Blue grouse are the largest of the state’s forest grouse, often measuring over 20 inches long and weighing more than two pounds.

The sooty grouse is found from sea level to alpine elevations. Look for them in conifer forests (especially Douglas fir) or where conifer forests are adjacent to open grasslands or shrublands. These can include clear-cuts, natural openings, and avalanche chutes. The dusky grouse is found in similar habitats but can also include sagebrush and antelope bitterbrush areas in close proximity to conifer forests.

Spruce grouse

The spruce, or Franklin’s, grouse is found in the lodgepole pine, subalpine fir and Engelmann spruce stands of the Cascades and mountains of Northeastern Washington. Spruce grouse have sometimes been referred to as the fool hen because of their habit of not flushing when approached. However, this behavior can also make them difficult to find.

A male spruce grouse stands on a patch of snow.
Spruce grouse have earned the nickname “fool hen” because of their habit of not flushing when approached.

Spruce grouse are less abundant and slightly smaller than ruffed grouse. They generally are found at elevations above 5,000 feet and are somewhat more colorful. Male spruce grouse have a scarlet eye comb over each eye and a black patch that covers the throat and upper breast. The upper portion of the black patch is trimmed in white. Females have alternating horizontal bars of white and brown and are generally more mottled in appearance.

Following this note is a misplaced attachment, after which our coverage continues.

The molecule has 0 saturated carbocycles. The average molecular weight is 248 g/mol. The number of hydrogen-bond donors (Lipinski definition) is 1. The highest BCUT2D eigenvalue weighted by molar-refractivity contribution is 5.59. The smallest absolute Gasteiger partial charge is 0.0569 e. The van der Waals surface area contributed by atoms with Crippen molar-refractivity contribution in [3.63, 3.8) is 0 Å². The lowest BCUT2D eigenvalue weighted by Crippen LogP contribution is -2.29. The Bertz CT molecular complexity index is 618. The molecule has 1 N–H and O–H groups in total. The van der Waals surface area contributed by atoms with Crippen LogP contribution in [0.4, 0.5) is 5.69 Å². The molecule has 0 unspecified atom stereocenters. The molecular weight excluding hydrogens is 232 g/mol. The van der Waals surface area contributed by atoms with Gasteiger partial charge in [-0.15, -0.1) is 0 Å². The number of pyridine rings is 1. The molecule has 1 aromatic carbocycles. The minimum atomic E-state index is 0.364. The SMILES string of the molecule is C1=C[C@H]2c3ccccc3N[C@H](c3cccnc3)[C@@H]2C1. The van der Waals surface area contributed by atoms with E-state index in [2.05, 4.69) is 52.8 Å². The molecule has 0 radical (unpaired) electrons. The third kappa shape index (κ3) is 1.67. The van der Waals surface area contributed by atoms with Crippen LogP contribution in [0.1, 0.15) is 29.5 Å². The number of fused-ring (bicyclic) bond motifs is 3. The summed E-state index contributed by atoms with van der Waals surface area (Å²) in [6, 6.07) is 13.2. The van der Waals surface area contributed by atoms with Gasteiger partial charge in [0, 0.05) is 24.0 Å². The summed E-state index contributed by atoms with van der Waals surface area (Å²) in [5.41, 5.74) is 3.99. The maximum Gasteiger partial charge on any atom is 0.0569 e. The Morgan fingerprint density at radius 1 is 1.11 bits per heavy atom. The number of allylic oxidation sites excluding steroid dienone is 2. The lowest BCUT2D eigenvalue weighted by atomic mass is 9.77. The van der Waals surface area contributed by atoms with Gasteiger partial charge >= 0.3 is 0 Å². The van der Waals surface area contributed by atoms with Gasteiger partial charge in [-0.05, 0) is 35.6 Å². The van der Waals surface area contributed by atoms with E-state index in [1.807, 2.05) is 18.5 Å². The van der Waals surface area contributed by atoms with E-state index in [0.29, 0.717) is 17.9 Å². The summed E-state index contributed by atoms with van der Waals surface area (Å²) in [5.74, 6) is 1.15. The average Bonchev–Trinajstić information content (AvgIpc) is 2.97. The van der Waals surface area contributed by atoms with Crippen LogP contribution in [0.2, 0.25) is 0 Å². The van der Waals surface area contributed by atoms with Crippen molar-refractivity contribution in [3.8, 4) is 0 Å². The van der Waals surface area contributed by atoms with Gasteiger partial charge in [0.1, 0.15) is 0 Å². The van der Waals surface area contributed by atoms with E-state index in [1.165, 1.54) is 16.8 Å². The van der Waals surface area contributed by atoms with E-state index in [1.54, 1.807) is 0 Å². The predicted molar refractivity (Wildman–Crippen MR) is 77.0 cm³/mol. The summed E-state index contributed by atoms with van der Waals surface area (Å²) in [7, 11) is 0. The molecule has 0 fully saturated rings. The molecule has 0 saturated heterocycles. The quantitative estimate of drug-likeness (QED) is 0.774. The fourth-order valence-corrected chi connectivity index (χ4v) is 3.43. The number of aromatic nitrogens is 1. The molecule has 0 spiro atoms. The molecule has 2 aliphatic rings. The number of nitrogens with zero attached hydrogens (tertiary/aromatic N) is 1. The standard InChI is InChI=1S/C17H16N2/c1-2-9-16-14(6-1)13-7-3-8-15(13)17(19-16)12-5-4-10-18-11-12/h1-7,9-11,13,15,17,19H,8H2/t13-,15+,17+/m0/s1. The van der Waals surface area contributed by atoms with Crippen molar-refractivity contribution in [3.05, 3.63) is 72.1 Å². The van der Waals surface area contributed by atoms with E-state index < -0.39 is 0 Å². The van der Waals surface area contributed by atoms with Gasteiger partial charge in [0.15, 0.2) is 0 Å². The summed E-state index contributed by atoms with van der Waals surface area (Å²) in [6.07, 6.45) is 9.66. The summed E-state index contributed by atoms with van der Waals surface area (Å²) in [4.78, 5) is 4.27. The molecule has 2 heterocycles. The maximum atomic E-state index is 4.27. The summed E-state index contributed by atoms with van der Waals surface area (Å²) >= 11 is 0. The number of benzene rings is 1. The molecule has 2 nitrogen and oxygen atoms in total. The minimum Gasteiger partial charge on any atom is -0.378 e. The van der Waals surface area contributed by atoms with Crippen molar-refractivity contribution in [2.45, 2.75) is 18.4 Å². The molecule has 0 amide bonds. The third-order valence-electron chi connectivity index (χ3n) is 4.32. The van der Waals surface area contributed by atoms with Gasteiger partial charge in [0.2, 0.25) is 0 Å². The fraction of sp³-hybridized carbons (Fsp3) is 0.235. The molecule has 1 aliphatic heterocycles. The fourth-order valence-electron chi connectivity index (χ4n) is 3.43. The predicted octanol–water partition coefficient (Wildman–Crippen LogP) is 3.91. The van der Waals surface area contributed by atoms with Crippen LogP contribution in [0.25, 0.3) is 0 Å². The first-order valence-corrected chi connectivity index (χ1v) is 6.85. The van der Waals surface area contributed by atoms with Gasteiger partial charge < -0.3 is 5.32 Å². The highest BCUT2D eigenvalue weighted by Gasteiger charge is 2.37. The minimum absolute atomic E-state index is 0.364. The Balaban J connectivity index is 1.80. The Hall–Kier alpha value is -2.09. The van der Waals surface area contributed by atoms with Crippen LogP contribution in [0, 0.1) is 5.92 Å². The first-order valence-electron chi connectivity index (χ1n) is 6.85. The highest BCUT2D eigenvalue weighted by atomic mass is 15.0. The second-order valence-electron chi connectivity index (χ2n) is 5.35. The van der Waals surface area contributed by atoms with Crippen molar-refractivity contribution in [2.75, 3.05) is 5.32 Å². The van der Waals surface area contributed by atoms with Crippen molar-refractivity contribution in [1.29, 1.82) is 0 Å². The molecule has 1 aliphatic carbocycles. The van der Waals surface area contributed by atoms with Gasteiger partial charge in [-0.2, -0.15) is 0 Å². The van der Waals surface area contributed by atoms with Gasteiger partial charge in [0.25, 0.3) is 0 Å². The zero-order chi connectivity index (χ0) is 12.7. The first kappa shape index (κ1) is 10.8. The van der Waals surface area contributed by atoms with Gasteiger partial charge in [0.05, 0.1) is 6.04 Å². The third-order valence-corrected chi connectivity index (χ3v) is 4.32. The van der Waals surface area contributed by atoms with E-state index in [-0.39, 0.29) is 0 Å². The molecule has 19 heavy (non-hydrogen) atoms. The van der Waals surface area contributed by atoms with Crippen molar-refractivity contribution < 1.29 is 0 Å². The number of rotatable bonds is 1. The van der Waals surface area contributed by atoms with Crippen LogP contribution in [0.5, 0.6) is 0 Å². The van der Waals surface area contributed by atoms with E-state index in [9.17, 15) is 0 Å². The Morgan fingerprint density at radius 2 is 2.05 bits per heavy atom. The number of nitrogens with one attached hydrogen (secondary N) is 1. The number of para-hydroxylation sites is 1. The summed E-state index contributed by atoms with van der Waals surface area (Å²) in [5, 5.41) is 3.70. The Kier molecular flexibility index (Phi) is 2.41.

Essential info

Hunting dates: Sept. 15 to Jan. 15

License requirements: Small game or big game license

Daily limit: Four of any species, to include not more than three of any one species

Possession limit: 12 of any species, to include not more than nine of any one species

Hunting strategies

The options are many when it comes to ways to harvest grouse in Washington, from hunting with shotguns and dogs to selective shots with a .22 rifle or revolver, or even a .223.

Whatever your preferred method or firearm, there are ways to boost your odds of bagging a limit of grouse.

Early season hunters can do well concentrating their efforts at higher elevations than they would later in the season. Ruffed grouse often spend summers feeding and rearing young farther up hillsides then make their way into the lowlands where food can be more plentiful as the weather worsens in late fall.

Food availability can be a determining factor in whether there are any grouse in a particular area, so knowing where and what they’re eating can be very helpful. The first thing many veteran grouse hunters do after bagging a bird is open up the crop to see what it’s been eating. That information can lead the way to where you’ll find more birds.

Whether hunting open territory or thick cover, a stop-and-go approach often works well, especially on ruffed grouse.

Walking logging roads, cat trails, abandoned roads, and fire trails are good ways to look for forest grouse. Besides providing a ready source of grit and places for birds to dust, walkable roads and trails allow hunters to cover more ground in less time. Just make sure to keep your shot legal and safe if near public roads. Remember that it’s against the law to shoot from, across, or along the maintained portion of any public road.